Capitec won’t adopt a one-size-fits-all approach to assisting financially distressed clients impacted by the coronavirus lockdown, according to CEO Gerrie Fourie.
“We would apply what is appropriate to the client… we can’t apply a blanket approach,” said Fourie, who was speaking after the bank reported a 19% rise in annual headline earnings to R6.28 billion.
With 13.9 million clients, Capitec would extend a variety of options to clients whose income has been impacted by the lockdown, including a provision for claiming against credit insurance, payment rescheduling or payment breaks.
Fourie said the five-week lockdown, enforced by government to prevent the spread of the coronavirus, is likely to have a negative economic impact in the short term, but added that it was difficult – at this stage – to assess the virus’ overall impact as there were too many variables to consider.
However, Finance Minister Tito Mboweni said earlier on Tuesday that Treasury was anticipating a deep recession and would be reprioritising the national budget. Business for South Africa, an alliance formed four weeks ago in the wake of the pandemic, has warned that as many as one million jobs could be lost, according to its early modelling.
Capitec at the coalface
Patrick Mathidi, Head of Equities at Aluwani Capital, said Capitec’s exposure to the unsecured lending market puts the bank “at the coalface of the lockdown” financial impact, as a large number of their client base might find themselves unable to service debt due to loss of employment. This is likely to lead to a spike in bad debt.
“Unlike other big banks, Capitec does not have a diversified business offering, even their business division which they got into through the acquisition of Mercantile Bank is not big enough to help them absorb the pressure,” he said.
“The impact will hit once people start losing jobs… once that happens, no amount of debt restructuring can help them if people have no jobs.”
Capitec’s primary focus had been in the lower segment of the market, but the bank has over the past few years gradually made inroads in the higher income base.
The bank, which is now the largest in terms of client numbers, had in the year under review attracted higher-income clients, allowing it to advance better quality loans at lower interest rates.
During the financial year to end February, Capitec reported a 19% increase in loans over the 37-84 month loan period, and 52% of credit granted over the last three months to clients with a net income over R20 000.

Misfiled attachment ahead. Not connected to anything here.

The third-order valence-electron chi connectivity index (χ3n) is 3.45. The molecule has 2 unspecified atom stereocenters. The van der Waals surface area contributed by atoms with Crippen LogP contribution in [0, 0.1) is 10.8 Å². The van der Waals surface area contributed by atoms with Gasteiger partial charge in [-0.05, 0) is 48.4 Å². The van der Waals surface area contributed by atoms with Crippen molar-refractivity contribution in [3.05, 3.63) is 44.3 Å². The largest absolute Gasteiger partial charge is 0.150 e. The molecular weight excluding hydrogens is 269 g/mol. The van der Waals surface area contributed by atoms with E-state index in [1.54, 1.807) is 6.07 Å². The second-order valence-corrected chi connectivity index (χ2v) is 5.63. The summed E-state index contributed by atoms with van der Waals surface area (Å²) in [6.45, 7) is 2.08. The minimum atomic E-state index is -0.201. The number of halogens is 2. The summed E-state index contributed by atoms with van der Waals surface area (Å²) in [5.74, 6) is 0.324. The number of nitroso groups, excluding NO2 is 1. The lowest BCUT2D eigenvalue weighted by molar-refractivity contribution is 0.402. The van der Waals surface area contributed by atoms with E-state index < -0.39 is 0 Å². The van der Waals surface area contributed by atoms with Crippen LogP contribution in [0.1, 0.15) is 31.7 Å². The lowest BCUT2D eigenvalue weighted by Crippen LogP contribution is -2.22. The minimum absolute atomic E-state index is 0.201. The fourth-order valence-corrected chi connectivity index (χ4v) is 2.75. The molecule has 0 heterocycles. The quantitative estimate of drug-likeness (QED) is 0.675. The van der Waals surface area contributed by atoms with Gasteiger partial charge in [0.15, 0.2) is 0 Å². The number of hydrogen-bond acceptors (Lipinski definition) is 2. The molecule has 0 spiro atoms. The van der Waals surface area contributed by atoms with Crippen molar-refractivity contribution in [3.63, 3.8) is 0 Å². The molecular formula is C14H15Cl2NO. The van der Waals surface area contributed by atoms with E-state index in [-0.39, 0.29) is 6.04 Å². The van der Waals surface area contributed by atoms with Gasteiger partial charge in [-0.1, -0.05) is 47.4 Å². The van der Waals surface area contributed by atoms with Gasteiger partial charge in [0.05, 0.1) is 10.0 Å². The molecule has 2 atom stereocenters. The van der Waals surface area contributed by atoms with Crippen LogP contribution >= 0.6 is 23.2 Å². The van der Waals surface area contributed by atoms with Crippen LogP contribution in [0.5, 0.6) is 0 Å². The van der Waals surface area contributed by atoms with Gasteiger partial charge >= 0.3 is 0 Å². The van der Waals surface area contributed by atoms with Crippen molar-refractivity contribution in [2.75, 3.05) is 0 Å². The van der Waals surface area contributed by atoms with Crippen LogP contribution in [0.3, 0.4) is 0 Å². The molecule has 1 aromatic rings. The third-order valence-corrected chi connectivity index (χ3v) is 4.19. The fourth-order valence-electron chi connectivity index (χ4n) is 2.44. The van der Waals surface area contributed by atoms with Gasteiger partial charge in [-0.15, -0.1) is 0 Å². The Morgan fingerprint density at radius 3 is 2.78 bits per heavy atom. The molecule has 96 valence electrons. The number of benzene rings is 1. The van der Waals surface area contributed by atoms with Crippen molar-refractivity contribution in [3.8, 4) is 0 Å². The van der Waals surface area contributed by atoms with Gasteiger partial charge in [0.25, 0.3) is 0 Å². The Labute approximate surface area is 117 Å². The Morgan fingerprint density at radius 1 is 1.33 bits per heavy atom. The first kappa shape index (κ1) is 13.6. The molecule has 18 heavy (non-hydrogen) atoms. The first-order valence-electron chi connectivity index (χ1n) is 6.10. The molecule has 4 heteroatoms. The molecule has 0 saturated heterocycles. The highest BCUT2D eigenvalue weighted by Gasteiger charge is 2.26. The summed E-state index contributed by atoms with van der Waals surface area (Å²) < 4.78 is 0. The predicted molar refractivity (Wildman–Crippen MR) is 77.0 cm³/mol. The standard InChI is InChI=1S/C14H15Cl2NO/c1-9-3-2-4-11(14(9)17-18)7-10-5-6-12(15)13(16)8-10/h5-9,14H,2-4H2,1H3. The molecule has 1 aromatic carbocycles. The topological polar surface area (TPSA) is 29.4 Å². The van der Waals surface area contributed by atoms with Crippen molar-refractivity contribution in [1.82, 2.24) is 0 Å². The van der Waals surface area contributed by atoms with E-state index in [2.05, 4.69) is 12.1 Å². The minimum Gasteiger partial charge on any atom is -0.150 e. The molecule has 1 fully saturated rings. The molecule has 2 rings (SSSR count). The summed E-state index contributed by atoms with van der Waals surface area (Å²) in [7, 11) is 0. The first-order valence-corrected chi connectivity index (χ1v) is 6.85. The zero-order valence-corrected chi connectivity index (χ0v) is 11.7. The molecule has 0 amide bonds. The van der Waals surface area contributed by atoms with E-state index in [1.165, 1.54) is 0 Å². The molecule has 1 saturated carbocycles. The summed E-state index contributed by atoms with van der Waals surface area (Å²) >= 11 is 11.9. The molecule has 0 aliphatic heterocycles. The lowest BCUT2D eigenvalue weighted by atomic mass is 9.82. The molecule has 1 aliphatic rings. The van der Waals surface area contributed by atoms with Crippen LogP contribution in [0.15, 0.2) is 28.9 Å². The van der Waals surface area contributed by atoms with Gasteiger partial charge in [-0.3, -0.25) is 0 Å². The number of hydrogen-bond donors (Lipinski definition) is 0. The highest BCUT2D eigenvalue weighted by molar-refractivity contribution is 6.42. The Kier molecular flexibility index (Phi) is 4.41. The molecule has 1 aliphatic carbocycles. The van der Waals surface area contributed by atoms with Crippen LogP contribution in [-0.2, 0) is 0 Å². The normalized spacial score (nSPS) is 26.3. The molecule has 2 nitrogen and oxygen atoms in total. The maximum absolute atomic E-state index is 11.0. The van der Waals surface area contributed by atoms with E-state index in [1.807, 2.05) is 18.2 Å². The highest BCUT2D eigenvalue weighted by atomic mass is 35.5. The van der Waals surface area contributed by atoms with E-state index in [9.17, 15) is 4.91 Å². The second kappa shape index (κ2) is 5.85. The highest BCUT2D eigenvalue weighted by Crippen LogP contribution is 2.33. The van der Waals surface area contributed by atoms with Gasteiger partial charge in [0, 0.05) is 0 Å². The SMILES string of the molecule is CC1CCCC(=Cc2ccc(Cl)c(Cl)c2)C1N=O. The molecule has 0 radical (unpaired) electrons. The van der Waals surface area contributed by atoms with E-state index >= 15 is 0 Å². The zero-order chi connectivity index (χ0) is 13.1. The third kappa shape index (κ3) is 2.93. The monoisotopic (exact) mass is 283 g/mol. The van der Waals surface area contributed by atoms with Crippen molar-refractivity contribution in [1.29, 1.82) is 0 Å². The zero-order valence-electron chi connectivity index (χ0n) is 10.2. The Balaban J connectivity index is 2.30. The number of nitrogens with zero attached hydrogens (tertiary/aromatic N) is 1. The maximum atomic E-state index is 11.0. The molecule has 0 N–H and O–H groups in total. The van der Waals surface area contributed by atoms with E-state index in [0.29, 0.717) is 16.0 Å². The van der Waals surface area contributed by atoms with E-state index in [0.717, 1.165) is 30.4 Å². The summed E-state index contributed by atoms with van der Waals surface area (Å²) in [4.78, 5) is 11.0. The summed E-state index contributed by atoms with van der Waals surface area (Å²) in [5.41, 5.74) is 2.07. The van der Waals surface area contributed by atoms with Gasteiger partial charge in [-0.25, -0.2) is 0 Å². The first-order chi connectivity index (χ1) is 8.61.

Gross loans and credit cards in arrears by three months or more, including debt review and handed over loans, ticked up from R5.7 billion in 2019 to R7.4 billion.
Fourie said given the tougher trading conditions, Capitec tightened its affordability criteria and raised the minimum living expenses threshold for its credit clients.
The bank had increased digital clients by 29% to 6.7 million clients, and the coronavirus pandemic had propelled it to act with urgency to implement some of the digital innovations which were initially planned for later in the year.
“For instance, we have had to convert our branches into call centres, whereby our consultants can talk to clients and perform transactions which were normally performed in a branch,” he said.
“That was not even planned, we got a team together in a very short space of time…. and within 7-8 days we delivered the product.”
He said the system was already tested in 40 branches, and plans were afoot to roll-out the system to other branches.
In line with the Reserve Bank recommendation to banking institutions, the bank would not declare a dividend for the year, the first in its 20-year history.
There will also be no increases in director fees and senior executive salaries, and senior executives will not be paid cash bonuses.
The Reserve Bank’s Prudential Authority earlier this month advised banks not to distribute ordinary dividends, and for bonuses to senior executives in the wake of Covid-19, saying there was a high probability that the impact of virus which has hit the global markets will result in heightened stress in the banking system.